26 May 2006

Rough day in the ER

Last night I got my first taste of the thick skin I assume to you need to survive medical school and life in a hospital. It's emotionally tumultuous and on a bad day it's hard to remember that (hopefully) in the end you do more good than bad.
Before my shift we had a 4 hour orientation to the research studies going on in the ER at the moment. Three of them we were already trained on, so it was a complete waste of everyone's time. The fourth was announced as a go-live today, so basically myself and the other associate on duty were expected to march into the ER with the (unedited) forms and just start enrolling. It wouldn't have been a problem if the forms had been designed for a hospital site (as opposed to outpatient clinic) and the PI knew that cardiac patients (her most interesting population) were off-limits because the coronary studies would get priority.
Confusing and draining.
Ok, so paperwork isn't that bad and it can all be figured out. And you can catch up when the board is messy, even if you do feel a little disorganised. And you can eat enough graham crackers to stop feeling like you're going to keel over. But what's rough is when your patients keep telling you they don't want to talk to you, or enrolling and then withdrawing... or the nurse loses/throws out the blood you need.
But then you lose a patient because they walk out of the ER against medical advice and your standing there with the EKG and you know that person really shouldn't have left. Or you do a domestic violence screening and the woman breaks down and tells you all about her monster of a husband and how she's trying to divorce him, but he's lying to the courts about her. Or your neurocog patient who doesn't finish the tests because they are in head CT and on their way up for neurosurgery. Or the kid who fell off his bike and can't stop crying because he can't remember anything. He looks at his hands if they're unfamiliar and his face is splotched with the bright pink of skin that's been torn off.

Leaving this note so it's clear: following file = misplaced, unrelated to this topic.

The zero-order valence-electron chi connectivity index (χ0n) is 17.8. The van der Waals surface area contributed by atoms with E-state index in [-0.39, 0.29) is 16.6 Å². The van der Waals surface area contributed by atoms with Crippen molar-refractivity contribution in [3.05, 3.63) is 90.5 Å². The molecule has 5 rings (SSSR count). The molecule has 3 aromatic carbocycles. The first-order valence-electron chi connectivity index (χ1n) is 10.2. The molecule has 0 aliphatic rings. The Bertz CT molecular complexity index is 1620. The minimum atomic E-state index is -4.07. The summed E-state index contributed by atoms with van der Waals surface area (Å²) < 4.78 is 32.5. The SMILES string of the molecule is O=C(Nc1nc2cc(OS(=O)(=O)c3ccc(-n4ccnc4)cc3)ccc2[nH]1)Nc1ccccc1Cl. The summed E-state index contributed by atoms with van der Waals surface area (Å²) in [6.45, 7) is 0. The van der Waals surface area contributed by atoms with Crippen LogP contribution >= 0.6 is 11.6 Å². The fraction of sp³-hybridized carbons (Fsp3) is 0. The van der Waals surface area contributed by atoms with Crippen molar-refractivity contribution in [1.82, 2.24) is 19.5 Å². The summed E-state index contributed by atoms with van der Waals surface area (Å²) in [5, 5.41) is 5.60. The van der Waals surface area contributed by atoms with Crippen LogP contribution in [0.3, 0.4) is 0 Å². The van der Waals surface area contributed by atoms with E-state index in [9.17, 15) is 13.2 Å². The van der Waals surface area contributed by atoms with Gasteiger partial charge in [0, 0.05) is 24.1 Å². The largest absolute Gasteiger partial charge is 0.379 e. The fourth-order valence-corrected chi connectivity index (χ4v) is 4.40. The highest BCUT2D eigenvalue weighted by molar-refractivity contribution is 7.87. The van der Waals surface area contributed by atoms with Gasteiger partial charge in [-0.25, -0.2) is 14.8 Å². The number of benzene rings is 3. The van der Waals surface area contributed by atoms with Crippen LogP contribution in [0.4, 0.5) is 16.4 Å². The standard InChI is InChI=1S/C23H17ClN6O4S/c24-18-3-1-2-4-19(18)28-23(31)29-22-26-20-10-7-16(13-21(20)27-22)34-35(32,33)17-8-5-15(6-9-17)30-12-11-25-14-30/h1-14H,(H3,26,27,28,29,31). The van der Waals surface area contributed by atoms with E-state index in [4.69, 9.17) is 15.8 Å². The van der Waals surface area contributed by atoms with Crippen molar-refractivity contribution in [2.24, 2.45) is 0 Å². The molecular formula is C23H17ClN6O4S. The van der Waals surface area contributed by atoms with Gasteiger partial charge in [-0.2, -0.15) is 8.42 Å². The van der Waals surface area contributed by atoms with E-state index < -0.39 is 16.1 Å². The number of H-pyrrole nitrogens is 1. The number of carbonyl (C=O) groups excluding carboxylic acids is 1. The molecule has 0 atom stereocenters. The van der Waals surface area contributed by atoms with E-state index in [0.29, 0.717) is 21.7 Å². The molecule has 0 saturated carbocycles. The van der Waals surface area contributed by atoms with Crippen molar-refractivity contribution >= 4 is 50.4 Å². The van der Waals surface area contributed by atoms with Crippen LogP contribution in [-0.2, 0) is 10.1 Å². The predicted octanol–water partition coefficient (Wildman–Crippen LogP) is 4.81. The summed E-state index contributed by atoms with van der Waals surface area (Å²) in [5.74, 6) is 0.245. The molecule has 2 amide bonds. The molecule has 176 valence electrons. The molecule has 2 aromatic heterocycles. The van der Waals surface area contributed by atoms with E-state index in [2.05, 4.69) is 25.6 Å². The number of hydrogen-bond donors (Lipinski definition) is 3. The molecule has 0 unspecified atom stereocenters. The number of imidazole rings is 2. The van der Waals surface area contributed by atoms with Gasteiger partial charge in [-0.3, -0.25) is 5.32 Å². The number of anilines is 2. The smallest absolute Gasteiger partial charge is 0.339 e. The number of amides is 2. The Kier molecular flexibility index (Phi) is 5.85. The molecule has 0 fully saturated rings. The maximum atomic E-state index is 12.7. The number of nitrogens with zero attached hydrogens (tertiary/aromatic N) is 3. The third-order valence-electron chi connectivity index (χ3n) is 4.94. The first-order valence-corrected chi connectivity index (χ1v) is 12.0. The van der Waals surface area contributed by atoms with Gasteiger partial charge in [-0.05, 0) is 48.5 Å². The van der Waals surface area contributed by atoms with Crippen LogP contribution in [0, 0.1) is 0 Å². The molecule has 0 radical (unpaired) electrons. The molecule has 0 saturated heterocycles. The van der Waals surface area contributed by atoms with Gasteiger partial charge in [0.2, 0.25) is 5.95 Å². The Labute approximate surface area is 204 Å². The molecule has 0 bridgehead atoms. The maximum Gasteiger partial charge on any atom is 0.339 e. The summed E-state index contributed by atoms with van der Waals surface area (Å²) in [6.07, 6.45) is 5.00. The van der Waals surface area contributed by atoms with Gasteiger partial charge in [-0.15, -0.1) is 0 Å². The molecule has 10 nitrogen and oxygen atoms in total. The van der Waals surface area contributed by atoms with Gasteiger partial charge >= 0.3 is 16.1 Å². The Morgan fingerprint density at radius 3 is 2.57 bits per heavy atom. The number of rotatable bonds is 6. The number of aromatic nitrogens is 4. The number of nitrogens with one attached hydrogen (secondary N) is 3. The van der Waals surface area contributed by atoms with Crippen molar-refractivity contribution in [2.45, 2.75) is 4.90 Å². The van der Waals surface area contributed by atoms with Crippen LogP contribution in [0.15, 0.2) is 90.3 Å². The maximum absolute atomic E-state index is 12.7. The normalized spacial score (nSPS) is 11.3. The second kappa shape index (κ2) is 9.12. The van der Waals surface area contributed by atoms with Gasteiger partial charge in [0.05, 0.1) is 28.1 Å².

Just as your finishing all the paperwork and spinning last bloods two doctors come up to you. One gives you a lecture on not approaching the patients too early and potentially causing double sticks. The other looks at your forms and says "What are you still doing here? What? What... you want extra credit or something for staying late?" No. No, I don't. I just want you to fill out the damn form so I can go home.
The next morning you wake up and find an email waiting for you... be sure to approach the patients early so as to get the bloods you need... copied to the whole damn world.
And we're back to frustrating.

Despite the whining... I love it there. Thursday nights are the best part of my week. If I could stay until 2:30 am every week, I would.

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